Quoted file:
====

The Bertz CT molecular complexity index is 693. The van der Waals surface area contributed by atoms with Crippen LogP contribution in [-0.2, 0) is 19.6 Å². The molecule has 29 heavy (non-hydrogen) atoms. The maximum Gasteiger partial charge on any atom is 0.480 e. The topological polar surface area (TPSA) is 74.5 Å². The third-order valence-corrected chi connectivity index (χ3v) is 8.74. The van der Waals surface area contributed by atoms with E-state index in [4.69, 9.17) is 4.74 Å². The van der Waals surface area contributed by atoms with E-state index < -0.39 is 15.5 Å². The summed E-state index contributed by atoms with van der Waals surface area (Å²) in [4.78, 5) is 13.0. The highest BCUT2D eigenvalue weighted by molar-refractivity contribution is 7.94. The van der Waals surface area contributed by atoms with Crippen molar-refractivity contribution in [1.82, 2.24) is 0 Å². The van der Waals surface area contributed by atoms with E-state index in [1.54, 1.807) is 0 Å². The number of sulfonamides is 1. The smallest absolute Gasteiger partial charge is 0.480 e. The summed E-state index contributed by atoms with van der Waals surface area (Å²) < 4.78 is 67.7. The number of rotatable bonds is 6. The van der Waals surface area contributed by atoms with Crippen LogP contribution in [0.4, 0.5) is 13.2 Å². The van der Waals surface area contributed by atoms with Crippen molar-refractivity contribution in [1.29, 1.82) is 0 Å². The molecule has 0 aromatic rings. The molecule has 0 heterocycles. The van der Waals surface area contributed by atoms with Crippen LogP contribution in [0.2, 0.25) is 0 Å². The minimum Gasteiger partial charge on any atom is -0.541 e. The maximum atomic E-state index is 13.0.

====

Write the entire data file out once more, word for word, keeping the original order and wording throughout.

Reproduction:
The Bertz CT molecular complexity index is 693. The van der Waals surface area contributed by atoms with Crippen LogP contribution in [-0.2, 0) is 19.6 Å². The molecule has 29 heavy (non-hydrogen) atoms. The maximum Gasteiger partial charge on any atom is 0.480 e. The topological polar surface area (TPSA) is 74.5 Å². The third-order valence-corrected chi connectivity index (χ3v) is 8.74. The van der Waals surface area contributed by atoms with E-state index in [4.69, 9.17) is 4.74 Å². The van der Waals surface area contributed by atoms with E-state index < -0.39 is 15.5 Å². The summed E-state index contributed by atoms with van der Waals surface area (Å²) in [4.78, 5) is 13.0. The highest BCUT2D eigenvalue weighted by molar-refractivity contribution is 7.94. The van der Waals surface area contributed by atoms with Crippen molar-refractivity contribution in [1.82, 2.24) is 0 Å². The van der Waals surface area contributed by atoms with E-state index in [1.54, 1.807) is 0 Å². The number of sulfonamides is 1. The smallest absolute Gasteiger partial charge is 0.480 e. The summed E-state index contributed by atoms with van der Waals surface area (Å²) < 4.78 is 67.7. The number of rotatable bonds is 6. The van der Waals surface area contributed by atoms with Crippen LogP contribution in [0.4, 0.5) is 13.2 Å². The van der Waals surface area contributed by atoms with Crippen molar-refractivity contribution in [1.29, 1.82) is 0 Å². The molecule has 0 aromatic rings. The molecule has 0 heterocycles. The van der Waals surface area contributed by atoms with Crippen LogP contribution in [0.2, 0.25) is 0 Å². The minimum Gasteiger partial charge on any atom is -0.541 e. The maximum atomic E-state index is 13.0.